Rig and Spar Design
- Stability Studies
- Rig and Spar Design
- Stabilizer Systems
- Powering and Systems
- Structural Modifications
Consulting takes many forms, it may involve getting my opinion on a particular boat or project or it may include planning or concept sketches and design drawings of a required modification.My work in consulting involves studies of powering, stability, control, motion, construction and arrangements. Small craft are generally anything under about 150' in length. Most of my current work concerns boats 24m and under. I work closely with associated experts including my colleagues in B.C. at CR Engineering.
2016/03/ Current Stability Projects as of March 2016:
- Bellacra Explorer Stability Study
Fast aluminum craft, stability study following successful completion of my recommendations for structural modifications to improve performance
- Majestic Warrior Stability Study Commercial Fish Packer
- Northern Dream Stability Study and Design Modifications for Pilot House 120' Motoryacht
- IV Interceptor Stability Study 36' Commercial Troller
- Leeway Stability Study 40' Schooner
- T1 Stability Study 100' by 25' Landing Craft
- Content Stability Study 60' Motoryacht
Rig and Spar Design
Rig and Spar Design
We have done a number of these including a new mainmast for the Canadian Navy sailing vessel Oriole, designing a cutter rig for a Kettenburg 40, a new rig for a Cape George 31 including mast design, a two spreader rig wooden spar and rig for the Swain 36, and a schooner junk rig for an Allied Princess 36.
A new mainmast for the 102' (31 m) Canadian Navy sailing vessel HMCS Oriole: In the case of Oriole’s new mainmast, it was a replacement wooden spar, but we probably saved 100 pounds with a new aluminum masthead fitting.
Changing the rig or even revising the existing rig can transform a boat into something new. In one case I re-designed the rig and deck hardware layout in a Kettenburg 41, changing her from a sloop to a cutter. In the owner’s view this made the boat far more manageable as when the wind increased they just rolled up the jib and proceeded under main and staysail. In other cases I have designed new, lighter rigs which make the boat faster and stiffer.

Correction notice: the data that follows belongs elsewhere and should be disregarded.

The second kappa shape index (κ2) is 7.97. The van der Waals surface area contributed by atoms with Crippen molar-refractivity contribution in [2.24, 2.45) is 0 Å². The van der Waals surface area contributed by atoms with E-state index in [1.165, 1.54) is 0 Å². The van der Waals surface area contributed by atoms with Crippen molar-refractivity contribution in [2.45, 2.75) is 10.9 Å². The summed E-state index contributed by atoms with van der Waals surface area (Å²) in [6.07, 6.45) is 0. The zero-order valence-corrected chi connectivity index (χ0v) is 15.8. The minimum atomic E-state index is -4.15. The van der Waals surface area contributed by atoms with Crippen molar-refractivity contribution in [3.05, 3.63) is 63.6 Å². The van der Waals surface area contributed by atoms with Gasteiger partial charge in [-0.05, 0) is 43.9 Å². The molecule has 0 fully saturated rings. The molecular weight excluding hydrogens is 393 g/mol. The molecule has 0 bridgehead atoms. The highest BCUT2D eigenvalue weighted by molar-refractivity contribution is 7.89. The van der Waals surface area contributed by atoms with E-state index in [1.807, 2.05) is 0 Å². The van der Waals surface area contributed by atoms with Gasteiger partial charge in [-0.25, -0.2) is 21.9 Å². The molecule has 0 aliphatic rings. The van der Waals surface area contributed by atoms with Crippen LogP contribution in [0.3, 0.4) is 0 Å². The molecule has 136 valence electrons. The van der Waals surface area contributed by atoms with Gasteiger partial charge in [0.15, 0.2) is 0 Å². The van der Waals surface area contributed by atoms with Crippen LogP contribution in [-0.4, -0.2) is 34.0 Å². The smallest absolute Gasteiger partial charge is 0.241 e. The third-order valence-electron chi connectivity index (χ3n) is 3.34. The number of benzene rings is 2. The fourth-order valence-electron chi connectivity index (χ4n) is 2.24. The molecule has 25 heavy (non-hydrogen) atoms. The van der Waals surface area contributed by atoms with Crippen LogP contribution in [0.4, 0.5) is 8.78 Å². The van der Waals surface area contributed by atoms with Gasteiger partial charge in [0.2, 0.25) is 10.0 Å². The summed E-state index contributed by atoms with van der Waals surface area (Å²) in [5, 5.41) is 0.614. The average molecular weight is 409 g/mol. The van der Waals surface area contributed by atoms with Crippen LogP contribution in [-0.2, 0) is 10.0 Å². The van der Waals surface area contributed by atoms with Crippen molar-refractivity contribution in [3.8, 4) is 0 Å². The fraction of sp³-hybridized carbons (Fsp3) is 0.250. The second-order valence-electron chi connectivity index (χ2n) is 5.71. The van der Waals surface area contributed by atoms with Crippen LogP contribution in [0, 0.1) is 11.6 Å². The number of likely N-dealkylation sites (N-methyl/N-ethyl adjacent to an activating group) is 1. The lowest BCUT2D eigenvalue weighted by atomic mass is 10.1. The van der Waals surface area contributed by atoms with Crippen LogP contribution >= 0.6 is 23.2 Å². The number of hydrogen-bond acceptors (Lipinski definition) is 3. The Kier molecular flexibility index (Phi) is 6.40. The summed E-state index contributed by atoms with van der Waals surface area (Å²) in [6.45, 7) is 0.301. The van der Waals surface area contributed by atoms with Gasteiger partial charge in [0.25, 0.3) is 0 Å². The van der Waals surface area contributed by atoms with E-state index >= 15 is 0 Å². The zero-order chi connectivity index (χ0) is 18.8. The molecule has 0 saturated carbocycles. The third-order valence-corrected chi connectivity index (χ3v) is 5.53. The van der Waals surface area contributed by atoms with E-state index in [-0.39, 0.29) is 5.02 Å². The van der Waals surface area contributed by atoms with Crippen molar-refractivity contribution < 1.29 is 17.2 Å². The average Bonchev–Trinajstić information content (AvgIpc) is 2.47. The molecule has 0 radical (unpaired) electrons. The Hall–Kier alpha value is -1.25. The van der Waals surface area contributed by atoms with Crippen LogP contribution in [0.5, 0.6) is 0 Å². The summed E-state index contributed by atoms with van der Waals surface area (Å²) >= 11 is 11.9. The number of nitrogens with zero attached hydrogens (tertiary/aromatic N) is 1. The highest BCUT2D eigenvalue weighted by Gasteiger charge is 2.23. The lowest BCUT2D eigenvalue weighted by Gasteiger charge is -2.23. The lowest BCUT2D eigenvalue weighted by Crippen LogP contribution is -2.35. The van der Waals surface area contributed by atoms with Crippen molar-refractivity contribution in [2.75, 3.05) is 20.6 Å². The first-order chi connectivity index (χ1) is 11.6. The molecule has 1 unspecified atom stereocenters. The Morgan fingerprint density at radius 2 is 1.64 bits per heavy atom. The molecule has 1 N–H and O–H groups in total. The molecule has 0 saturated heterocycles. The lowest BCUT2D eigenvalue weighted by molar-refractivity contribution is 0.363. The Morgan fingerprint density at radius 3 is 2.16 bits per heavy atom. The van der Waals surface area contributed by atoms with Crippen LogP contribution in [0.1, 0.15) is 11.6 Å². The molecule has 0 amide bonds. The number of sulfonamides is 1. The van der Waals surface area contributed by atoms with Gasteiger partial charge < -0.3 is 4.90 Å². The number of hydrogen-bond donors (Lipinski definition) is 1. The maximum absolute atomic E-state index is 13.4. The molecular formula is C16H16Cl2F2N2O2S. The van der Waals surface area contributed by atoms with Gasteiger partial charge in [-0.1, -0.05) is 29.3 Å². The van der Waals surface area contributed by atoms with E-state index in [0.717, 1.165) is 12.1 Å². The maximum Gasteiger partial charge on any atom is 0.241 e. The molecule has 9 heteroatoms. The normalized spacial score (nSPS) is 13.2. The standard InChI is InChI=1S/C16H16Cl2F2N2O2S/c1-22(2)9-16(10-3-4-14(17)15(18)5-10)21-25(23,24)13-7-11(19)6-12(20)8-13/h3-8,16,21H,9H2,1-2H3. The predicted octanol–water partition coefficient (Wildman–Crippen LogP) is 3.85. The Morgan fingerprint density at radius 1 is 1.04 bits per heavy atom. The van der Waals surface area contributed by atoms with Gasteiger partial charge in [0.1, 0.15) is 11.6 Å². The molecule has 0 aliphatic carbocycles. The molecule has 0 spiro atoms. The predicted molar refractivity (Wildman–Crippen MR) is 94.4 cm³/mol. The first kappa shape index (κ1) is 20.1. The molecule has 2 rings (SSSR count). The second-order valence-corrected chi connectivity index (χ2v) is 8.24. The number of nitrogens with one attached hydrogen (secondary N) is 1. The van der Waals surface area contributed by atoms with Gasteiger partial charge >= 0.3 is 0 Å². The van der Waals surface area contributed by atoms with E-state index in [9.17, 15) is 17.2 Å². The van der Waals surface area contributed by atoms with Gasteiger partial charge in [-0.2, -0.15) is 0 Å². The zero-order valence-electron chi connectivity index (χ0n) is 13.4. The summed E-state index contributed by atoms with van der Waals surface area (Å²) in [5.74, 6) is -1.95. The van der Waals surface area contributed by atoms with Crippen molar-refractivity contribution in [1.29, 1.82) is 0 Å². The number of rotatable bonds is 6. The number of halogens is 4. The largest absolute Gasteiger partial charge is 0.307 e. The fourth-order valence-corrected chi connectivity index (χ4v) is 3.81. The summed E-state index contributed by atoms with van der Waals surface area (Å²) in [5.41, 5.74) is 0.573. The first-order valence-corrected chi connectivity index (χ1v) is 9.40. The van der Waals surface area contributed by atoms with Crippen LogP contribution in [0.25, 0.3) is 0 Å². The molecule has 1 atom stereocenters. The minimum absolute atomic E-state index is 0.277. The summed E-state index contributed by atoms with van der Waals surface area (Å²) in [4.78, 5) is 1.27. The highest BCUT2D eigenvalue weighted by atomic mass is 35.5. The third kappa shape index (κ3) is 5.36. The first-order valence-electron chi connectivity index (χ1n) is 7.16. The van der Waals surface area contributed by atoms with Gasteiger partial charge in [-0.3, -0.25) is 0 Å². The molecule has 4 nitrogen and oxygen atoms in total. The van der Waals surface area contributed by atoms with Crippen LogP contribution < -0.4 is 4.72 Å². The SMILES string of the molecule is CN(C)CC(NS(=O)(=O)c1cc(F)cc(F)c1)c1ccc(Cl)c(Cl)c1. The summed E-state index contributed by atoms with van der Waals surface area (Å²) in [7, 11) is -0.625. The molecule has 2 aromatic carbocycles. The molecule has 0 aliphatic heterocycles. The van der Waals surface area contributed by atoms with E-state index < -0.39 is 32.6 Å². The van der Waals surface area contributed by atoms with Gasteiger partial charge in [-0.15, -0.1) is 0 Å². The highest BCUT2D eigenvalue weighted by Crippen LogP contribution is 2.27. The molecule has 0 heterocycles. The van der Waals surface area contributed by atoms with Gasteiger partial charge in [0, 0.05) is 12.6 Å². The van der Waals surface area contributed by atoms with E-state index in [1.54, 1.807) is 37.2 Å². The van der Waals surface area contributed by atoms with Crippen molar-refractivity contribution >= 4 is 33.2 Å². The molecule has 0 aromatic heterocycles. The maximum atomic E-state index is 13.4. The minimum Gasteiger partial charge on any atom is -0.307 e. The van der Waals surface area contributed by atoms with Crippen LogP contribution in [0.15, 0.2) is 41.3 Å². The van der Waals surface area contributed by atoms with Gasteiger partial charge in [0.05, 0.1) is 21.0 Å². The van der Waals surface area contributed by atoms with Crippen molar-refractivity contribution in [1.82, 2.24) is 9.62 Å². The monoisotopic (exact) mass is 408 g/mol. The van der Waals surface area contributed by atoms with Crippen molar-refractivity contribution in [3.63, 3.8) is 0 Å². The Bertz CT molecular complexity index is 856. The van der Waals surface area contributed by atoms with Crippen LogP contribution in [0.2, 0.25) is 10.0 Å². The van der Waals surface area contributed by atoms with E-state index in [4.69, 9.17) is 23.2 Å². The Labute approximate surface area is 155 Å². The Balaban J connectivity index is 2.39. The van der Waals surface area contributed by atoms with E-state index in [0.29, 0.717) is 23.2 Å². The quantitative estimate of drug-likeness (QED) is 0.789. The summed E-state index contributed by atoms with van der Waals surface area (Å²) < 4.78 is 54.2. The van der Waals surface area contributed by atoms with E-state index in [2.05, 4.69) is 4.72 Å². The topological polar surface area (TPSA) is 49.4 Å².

Currently, we are consulting on a new rig for a 50' Frank Fredette sailing troller.
We have considerable experience with classic and traditional sailing yachts to 154', with expertise in rigging and deck design, spar and rig design, and deck layout for efficiency. Recently we were consulted on rig changes to Whitefin, a 90' BKYD sloop.
Designing a Wooden Spar
Every material can be bent or distorted a certain amount and still spring back to its original shape. Every material also has a limit of loading beyond which it will be permanently distorted (bent or broken). This is referred to as the Elastic Limit, the usual symbol for this is E, and it’s a number in psi or Kilonewtons/mm2 or Gigapascals (GPa). For example:
- E for Aluminum is 10 * 10^6 = 10,000,000 psi
- E for Sitka Spruce is 1.57 * 10^6 = 1,570,000 psi
- E for Douglas Fir is 1.95 * 10^6 = 1,950,000 psi
- E for Red Cedar is 1.12 * 10^6 = 1,120,000 psi
Power: Masts and Stabilizer Poles, Auxillary Sails
Spar and rig design also includes masts and adding sails or stabilizer poles to power vessels.
The addition of sails as stabilizers and get home propulsion is a concept which I believe is under-utilized. Most powerboats have opted for very complex rigs (derived from racing rigs) with expense and maintenance all out of proportion to their use. This is an area that needs more work.